The current Israel-Hamas war provides a good case in point. Since the atrocities of Oct. 7 and Israel's ensuing military campaign against HamasAl Jazeera has provided wall-to-wall coverage of what it has styled as "the war on Gaza," stoking Arab outrage with unsubstantiated claims of intentional Israeli policies of forced starvation and mass persecution. In response, the government of Prime Minister Benjamin Netanyahu decided in April to temporarily ban the network from operating in the country. In early June, an Israeli court upheld that decision, citing Al Jazeera's "close connection" to Hamas.

Al Jazeera's ouster represents a strategic opportunity for U.S. reporting, which can take advantage of the resulting opening to extensively cover Israeli decision-making via first-person interviews, in-depth exposés, and investigative research that presents regional publics with a more complete, and nuanced, picture of the current conflict.

Coverage of Iran offers up another opportunity. Al Jazeera's approach to the recent death of Iranian President Ebrahim Raisi in a helicopter crash was decidedly circumspect, due to Doha's worries about irritating the Islamic Republic. As a result, the channel's reporting focused strictly on Raisi's official position and policies, with no mention of his direct role in the execution of thousands of Iranian political prisoners in the 1980s—a role for which he gained notoriety as the "Butcher of Tehran."

By contrast, MBN's coverage could have focused on Raisi's controversial role, which has led many Iranians to think of him as an enemy of the people—and his death a cause for celebration. Similarly, in their coverage of Iran more broadly, America's broadcasters should work more deeply to engage more deeply with Iranian opposition elements, both inside and outside the country, as a way of demonstrating to Arab publics that there are alternatives to Iran's current, clerical regime.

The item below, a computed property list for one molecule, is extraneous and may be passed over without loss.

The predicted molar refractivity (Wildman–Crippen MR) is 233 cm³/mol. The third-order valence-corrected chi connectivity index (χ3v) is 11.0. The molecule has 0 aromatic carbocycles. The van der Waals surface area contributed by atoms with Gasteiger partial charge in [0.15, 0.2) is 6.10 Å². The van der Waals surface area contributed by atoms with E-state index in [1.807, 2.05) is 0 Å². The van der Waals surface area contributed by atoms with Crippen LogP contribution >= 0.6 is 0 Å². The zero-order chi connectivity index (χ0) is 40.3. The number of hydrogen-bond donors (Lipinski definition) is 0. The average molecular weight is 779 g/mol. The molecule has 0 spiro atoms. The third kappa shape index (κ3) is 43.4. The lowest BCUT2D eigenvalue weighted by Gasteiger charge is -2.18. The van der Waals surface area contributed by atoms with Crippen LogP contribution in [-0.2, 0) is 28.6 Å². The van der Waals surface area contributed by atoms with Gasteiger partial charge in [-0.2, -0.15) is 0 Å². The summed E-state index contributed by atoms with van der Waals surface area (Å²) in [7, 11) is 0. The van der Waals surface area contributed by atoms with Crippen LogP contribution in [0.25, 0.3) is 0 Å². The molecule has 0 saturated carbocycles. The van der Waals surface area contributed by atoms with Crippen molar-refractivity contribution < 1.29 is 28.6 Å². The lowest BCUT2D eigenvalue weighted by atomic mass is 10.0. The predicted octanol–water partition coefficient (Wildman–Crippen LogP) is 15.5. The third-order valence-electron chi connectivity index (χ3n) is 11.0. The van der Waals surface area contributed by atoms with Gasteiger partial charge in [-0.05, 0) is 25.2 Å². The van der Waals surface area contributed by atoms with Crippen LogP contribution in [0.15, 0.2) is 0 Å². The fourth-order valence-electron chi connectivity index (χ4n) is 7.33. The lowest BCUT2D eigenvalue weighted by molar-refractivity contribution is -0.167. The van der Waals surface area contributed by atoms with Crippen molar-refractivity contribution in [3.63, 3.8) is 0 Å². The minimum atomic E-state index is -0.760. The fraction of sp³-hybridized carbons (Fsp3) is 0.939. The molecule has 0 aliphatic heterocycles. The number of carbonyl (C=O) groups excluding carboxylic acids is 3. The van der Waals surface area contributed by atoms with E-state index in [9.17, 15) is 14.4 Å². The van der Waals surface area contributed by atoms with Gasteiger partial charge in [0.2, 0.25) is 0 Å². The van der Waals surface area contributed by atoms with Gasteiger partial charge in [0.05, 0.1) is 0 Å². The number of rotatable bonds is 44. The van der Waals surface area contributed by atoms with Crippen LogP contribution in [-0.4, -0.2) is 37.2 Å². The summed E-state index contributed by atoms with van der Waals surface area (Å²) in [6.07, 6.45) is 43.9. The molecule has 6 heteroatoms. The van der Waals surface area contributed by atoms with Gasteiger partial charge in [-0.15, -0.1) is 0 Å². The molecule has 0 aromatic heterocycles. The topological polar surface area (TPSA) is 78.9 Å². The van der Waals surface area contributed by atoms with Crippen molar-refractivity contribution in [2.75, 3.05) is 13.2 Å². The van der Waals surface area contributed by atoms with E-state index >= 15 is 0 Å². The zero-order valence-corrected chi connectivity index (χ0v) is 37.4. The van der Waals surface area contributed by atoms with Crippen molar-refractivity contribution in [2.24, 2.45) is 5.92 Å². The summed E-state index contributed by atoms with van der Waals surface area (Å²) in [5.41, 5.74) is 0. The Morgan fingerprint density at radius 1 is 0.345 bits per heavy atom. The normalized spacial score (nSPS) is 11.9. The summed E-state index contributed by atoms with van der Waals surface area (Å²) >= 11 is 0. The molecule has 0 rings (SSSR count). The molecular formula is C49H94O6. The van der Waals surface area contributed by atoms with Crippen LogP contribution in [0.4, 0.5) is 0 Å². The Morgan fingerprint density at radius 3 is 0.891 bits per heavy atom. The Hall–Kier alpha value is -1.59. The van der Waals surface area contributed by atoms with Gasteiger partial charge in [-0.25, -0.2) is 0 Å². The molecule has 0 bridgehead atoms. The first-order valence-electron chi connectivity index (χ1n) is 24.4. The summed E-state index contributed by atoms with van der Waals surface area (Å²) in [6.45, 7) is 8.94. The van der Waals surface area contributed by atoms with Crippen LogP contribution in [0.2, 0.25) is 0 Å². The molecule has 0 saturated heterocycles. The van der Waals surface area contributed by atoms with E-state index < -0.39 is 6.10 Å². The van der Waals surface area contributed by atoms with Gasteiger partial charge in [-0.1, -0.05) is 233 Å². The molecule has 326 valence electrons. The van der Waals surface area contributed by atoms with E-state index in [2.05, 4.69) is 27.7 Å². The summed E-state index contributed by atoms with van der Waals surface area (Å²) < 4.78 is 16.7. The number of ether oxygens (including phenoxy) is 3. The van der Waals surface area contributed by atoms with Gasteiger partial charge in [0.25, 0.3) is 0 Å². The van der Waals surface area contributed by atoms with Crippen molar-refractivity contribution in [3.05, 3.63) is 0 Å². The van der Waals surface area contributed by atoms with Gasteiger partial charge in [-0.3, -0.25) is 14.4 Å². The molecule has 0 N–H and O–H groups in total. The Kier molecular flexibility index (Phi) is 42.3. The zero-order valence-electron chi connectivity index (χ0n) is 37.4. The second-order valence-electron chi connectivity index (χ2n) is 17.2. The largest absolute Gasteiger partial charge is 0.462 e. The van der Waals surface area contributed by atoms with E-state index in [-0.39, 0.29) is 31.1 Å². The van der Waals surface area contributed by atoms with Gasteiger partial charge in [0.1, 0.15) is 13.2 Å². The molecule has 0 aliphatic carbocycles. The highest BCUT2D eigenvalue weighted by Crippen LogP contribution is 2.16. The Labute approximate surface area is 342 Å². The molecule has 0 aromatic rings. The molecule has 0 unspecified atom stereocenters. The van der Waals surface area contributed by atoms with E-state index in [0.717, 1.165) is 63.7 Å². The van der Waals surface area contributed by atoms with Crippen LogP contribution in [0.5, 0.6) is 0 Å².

Third, Washington should popularize the messages it wishes to communicate. The Middle Eastern media scene has exploded over the past two decades. What was once a stagnant informational environment now boasts a slew of media actors who have helped reshape how regional publics consume their news. Notably, though, these outlets are—almost without exception—also looking beyond the Arabic-speaking audience. Virtually all the major players in today's Middle Eastern media scene offer coverage in English as well. As a result, they have positioned themselves as sources of regional information for a key secondary audience: foreign experts, businessmen, and officials who work on the Middle East but don't happen to be fluent in Arabic.

America, though, hasn't done so. While it produces large quantities of radio, television, and digital output, MBN currently lacks a dedicated English-language web platform through which it can showcase its coverage. And because it doesn't, non-Arabic speakers are forced to look elsewhere for information about the region—including to Al Jazeera, which has made communicating in English a top priority via its Al Jazeera English television channel and AJ+ digital platform.

To be sure, none of the recommendations above are a surefire fix for America's current, rather marginalrole in Mideast media. They can, however, help policymakers in Washington begin to think strategically about how to improve America's position in it. It's long past time we start to do so.